The Emperor’s Nightingale by Damon Chua is Pan Asian Repertory Theatre’s first foray into family friendly programming as they kick off a new educational initiative at Theatre Row. It’s a (loose) adaptation of Hans Christian Anderson’s fairy tale “The Nightingale.” Set in 1723 China, it is the tale of two teenaged brothers vying to prove themselves to be worthy as successor to their father, the Emperor.
Being, ahem, slightly older than the target audience, I chose to bring my 9-year-old cousin Leo as my plus one to a preview performance of The Emperor’s Nightingale. And I’m glad I did. I’m happy to report that he liked it more than I did, which is as it should be. He was able to follow the story easily and wasn’t bothered by any plot inconsistencies or weaknesses. He enjoyed the wonderful animal costumes by Karen Boyer, and although tongue-tied, loved it when the Tiger came into the audience and asked him a question.
In Damon Chua’s version of The Emperor’s Nightingale, Anderson’s original tale of a sweetly singing nightingale that captures a Chinese Emperor’s fancy, is changed to a morality play about leadership. In keeping with Pan Asian Rep’s mission to highlight Asian theatrical traditions and use Asian performers, Chua has loaded his production with all things Chinese. From the music, to the costumes, to the Lion Dance used by the Tiger.
The set is a series of layered traditional screens that were cut out in the middle for entrances and exits. While lovely, they were four sided and the actors had to awkwardly hop over the lip for their entrances and exits. Really? I kept worrying that someone was going to take a dive. Chinese lanterns with different Chinese characters were hung on both sides of the stage. It wasn’t until I read the script after I saw the performance that I realized what they were. In the script it calls for someone to draw each character on a screen at a certain point in the script and pronounce the meaning. In performance, the lantern lit up and a character said the English word “Far Away,” “Nearby,” “Troubles. Bad Fortune.” You get the idea. I missed that whole element altogether, it just didn’t register.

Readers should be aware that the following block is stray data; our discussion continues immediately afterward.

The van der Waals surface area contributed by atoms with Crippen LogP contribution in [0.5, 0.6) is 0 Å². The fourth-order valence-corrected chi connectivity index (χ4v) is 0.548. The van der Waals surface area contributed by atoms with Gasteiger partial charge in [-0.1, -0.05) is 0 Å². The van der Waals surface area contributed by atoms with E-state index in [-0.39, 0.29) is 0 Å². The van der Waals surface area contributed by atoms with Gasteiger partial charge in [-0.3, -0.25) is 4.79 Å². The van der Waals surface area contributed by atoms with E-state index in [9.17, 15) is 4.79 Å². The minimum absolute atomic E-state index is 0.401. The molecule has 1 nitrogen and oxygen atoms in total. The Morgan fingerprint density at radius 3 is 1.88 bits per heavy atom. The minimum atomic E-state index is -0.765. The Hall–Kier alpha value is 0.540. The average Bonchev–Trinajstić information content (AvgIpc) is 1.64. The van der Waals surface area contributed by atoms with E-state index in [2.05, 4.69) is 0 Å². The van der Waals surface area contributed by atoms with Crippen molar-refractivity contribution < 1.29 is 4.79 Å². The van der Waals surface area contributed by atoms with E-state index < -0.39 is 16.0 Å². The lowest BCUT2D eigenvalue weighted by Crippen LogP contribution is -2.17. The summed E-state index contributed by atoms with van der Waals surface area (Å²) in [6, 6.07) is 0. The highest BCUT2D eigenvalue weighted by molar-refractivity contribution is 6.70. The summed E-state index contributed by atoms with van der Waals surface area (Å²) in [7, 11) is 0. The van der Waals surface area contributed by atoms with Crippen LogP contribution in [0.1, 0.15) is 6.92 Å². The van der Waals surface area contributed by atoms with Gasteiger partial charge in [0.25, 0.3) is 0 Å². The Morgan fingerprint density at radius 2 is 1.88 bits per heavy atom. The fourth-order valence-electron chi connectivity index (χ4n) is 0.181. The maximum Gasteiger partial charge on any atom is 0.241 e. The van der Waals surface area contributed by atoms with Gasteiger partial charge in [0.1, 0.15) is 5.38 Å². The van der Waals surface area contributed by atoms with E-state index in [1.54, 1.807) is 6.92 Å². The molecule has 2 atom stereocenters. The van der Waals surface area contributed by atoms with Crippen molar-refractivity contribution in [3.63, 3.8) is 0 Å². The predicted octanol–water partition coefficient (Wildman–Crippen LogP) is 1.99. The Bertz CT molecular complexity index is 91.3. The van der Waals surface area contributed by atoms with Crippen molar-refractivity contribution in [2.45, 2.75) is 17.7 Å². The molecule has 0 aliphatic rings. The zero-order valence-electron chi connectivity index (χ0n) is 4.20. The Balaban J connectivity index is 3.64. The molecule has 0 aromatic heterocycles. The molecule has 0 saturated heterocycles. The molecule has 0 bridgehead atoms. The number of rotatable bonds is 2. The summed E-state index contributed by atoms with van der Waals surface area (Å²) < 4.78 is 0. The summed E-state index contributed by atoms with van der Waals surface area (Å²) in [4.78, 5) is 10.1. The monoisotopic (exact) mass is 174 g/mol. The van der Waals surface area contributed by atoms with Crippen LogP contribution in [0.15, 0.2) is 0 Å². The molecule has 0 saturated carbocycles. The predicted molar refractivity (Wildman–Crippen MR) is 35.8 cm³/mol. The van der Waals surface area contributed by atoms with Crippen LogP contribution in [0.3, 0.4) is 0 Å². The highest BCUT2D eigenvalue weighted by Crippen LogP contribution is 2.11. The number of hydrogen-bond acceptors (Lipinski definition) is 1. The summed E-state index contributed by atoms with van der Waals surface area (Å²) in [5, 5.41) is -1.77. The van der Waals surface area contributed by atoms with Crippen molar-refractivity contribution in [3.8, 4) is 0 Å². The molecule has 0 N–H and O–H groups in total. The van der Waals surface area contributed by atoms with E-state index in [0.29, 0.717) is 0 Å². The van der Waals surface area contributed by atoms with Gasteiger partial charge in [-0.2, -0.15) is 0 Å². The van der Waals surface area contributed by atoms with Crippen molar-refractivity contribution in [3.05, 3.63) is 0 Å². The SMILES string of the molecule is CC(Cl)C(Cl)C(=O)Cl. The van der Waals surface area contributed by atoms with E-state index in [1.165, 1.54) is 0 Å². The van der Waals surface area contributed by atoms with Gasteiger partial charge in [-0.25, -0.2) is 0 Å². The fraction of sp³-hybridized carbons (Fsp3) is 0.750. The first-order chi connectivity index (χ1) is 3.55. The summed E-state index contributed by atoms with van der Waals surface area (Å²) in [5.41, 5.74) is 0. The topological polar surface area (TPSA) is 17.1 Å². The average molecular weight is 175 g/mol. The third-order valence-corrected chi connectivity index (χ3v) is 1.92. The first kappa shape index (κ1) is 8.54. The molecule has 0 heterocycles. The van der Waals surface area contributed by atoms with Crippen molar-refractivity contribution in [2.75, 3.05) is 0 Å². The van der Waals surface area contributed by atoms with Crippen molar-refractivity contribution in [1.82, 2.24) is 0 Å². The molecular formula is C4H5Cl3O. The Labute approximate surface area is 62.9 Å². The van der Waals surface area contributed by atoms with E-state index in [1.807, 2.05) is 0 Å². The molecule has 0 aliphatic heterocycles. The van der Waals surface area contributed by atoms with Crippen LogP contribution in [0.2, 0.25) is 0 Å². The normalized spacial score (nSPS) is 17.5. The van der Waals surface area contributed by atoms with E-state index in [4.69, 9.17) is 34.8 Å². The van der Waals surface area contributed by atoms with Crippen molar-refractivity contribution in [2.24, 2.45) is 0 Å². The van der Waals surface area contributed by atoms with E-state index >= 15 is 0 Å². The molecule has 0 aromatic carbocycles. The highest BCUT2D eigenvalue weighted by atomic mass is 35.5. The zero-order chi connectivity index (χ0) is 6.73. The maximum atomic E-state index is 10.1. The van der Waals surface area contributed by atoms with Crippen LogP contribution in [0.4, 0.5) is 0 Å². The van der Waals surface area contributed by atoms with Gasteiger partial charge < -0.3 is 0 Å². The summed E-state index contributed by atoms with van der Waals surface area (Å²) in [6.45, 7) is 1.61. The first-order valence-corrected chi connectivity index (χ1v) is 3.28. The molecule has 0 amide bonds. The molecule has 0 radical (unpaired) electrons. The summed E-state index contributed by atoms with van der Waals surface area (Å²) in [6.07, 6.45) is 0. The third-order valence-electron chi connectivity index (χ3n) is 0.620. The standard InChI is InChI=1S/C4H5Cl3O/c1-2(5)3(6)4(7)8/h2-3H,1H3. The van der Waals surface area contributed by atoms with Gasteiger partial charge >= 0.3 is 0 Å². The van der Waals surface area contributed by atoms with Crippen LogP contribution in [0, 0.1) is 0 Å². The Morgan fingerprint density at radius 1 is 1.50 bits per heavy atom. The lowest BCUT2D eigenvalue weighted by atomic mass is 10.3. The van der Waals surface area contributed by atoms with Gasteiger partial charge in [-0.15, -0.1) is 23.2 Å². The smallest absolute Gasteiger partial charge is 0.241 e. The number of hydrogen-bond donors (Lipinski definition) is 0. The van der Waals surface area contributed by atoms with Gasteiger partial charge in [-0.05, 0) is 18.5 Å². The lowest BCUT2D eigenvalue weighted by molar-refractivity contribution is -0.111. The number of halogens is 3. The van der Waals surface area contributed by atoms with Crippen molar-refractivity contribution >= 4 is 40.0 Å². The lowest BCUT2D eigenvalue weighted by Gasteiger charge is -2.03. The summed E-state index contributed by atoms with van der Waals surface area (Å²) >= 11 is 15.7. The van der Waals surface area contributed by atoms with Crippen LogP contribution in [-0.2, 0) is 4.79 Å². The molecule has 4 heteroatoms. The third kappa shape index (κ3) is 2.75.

The story has been totally changed. The only familiar elements are the Chinese setting, the presence of an Emperor (Brian Kim) and a Nightingale (Leanne Cabrera). In this version, the Emperor has two teenaged sons, Prince Bao (Jonathan Frye), a thoughtful and serious son, and Prince Hongshi (Roger Yeh), a lazy braggart. The Emperor is disgusted with the two Princes' lack of knowledge of their native country and refuses to name a successor until they learn more about it and prove they are worthy to rule. He gives them 100 days.
The two princes turn to different sources to learn about the country. Prince Bao turns to the magical talking nightingale that flies from town to town talking to the people and delivering news and information all over the land. She knows what problems the people have and who is doing what. Prince Hongshi turns to the Italian foreigners who have been mapping the country and don’t really know anything other than geography and might actually be a threat to the nation. Spoiler alert, Prince Bao who cares about the people of the country and their problems, is deemed the winner by The Emperor.
The Emperor’s Nightingale in this iteration is a fine choice if you have a child in tow. Otherwise…
(Photos by John Quincy Lee)